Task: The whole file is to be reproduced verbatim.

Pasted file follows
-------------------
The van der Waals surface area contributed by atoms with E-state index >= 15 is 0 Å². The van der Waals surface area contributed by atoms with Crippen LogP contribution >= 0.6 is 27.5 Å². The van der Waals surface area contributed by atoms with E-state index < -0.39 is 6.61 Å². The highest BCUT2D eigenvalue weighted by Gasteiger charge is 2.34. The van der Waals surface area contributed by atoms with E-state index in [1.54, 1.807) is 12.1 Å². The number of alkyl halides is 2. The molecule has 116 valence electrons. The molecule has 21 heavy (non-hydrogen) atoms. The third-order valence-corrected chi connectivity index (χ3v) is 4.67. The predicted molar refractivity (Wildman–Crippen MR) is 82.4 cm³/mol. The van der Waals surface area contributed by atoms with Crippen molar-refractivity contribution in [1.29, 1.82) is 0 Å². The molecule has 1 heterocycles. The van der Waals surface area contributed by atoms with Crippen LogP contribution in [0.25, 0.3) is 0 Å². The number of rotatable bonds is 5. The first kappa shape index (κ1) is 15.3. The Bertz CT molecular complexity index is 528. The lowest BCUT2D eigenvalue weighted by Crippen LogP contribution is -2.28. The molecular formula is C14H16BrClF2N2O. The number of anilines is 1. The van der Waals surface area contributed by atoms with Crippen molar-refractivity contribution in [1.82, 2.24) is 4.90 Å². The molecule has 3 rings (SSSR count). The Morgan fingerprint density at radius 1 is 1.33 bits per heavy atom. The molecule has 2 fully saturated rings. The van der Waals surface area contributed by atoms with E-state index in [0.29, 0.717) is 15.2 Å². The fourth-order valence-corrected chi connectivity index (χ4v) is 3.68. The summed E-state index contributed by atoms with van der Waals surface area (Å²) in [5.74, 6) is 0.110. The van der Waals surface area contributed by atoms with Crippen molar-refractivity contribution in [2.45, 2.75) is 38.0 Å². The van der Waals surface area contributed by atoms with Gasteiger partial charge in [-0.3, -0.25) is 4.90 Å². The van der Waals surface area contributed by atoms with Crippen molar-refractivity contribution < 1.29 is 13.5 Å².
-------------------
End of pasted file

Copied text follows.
The van der Waals surface area contributed by atoms with E-state index >= 15 is 0 Å². The van der Waals surface area contributed by atoms with Crippen LogP contribution >= 0.6 is 27.5 Å². The van der Waals surface area contributed by atoms with E-state index < -0.39 is 6.61 Å². The highest BCUT2D eigenvalue weighted by Gasteiger charge is 2.34. The van der Waals surface area contributed by atoms with E-state index in [1.54, 1.807) is 12.1 Å². The number of alkyl halides is 2. The molecule has 116 valence electrons. The molecule has 21 heavy (non-hydrogen) atoms. The third-order valence-corrected chi connectivity index (χ3v) is 4.67. The predicted molar refractivity (Wildman–Crippen MR) is 82.4 cm³/mol. The van der Waals surface area contributed by atoms with Crippen molar-refractivity contribution in [1.29, 1.82) is 0 Å². The molecule has 1 heterocycles. The van der Waals surface area contributed by atoms with Crippen LogP contribution in [0.25, 0.3) is 0 Å². The number of rotatable bonds is 5. The first kappa shape index (κ1) is 15.3. The Bertz CT molecular complexity index is 528. The lowest BCUT2D eigenvalue weighted by Crippen LogP contribution is -2.28. The molecular formula is C14H16BrClF2N2O. The number of anilines is 1. The van der Waals surface area contributed by atoms with Crippen molar-refractivity contribution in [1.82, 2.24) is 4.90 Å². The molecule has 3 rings (SSSR count). The Morgan fingerprint density at radius 1 is 1.33 bits per heavy atom. The molecule has 2 fully saturated rings. The van der Waals surface area contributed by atoms with E-state index in [0.29, 0.717) is 15.2 Å². The fourth-order valence-corrected chi connectivity index (χ4v) is 3.68. The summed E-state index contributed by atoms with van der Waals surface area (Å²) in [5.74, 6) is 0.110. The van der Waals surface area contributed by atoms with Crippen molar-refractivity contribution in [2.45, 2.75) is 38.0 Å². The van der Waals surface area contributed by atoms with Gasteiger partial charge in [-0.3, -0.25) is 4.90 Å². The van der Waals surface area contributed by atoms with Crippen molar-refractivity contribution < 1.29 is 13.5 Å².